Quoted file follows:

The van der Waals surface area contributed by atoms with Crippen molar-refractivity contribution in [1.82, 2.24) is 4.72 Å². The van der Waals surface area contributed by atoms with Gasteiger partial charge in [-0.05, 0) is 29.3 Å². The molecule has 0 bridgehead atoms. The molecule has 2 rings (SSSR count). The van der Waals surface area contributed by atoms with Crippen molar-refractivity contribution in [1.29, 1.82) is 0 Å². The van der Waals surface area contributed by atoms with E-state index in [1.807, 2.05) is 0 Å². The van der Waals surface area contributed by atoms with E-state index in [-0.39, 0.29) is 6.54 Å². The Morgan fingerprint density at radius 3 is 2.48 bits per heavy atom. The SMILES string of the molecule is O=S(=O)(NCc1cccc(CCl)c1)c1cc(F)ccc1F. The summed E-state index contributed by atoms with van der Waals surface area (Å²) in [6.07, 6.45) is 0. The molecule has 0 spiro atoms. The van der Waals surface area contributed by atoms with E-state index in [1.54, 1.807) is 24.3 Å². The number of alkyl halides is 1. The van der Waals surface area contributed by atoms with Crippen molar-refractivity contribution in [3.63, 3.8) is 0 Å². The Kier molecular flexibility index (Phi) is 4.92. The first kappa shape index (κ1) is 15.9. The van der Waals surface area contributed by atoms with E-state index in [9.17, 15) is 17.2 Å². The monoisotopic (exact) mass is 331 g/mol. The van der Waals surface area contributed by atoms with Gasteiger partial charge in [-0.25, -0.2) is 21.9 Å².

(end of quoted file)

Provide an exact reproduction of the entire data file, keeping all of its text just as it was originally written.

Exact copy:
The van der Waals surface area contributed by atoms with Crippen molar-refractivity contribution in [1.82, 2.24) is 4.72 Å². The van der Waals surface area contributed by atoms with Gasteiger partial charge in [-0.05, 0) is 29.3 Å². The molecule has 0 bridgehead atoms. The molecule has 2 rings (SSSR count). The van der Waals surface area contributed by atoms with Crippen molar-refractivity contribution in [1.29, 1.82) is 0 Å². The van der Waals surface area contributed by atoms with E-state index in [1.807, 2.05) is 0 Å². The van der Waals surface area contributed by atoms with E-state index in [-0.39, 0.29) is 6.54 Å². The Morgan fingerprint density at radius 3 is 2.48 bits per heavy atom. The SMILES string of the molecule is O=S(=O)(NCc1cccc(CCl)c1)c1cc(F)ccc1F. The summed E-state index contributed by atoms with van der Waals surface area (Å²) in [6.07, 6.45) is 0. The molecule has 0 spiro atoms. The van der Waals surface area contributed by atoms with E-state index in [1.54, 1.807) is 24.3 Å². The number of alkyl halides is 1. The van der Waals surface area contributed by atoms with Crippen molar-refractivity contribution in [3.63, 3.8) is 0 Å². The Kier molecular flexibility index (Phi) is 4.92. The first kappa shape index (κ1) is 15.9. The van der Waals surface area contributed by atoms with E-state index in [9.17, 15) is 17.2 Å². The monoisotopic (exact) mass is 331 g/mol. The van der Waals surface area contributed by atoms with Gasteiger partial charge in [-0.25, -0.2) is 21.9 Å².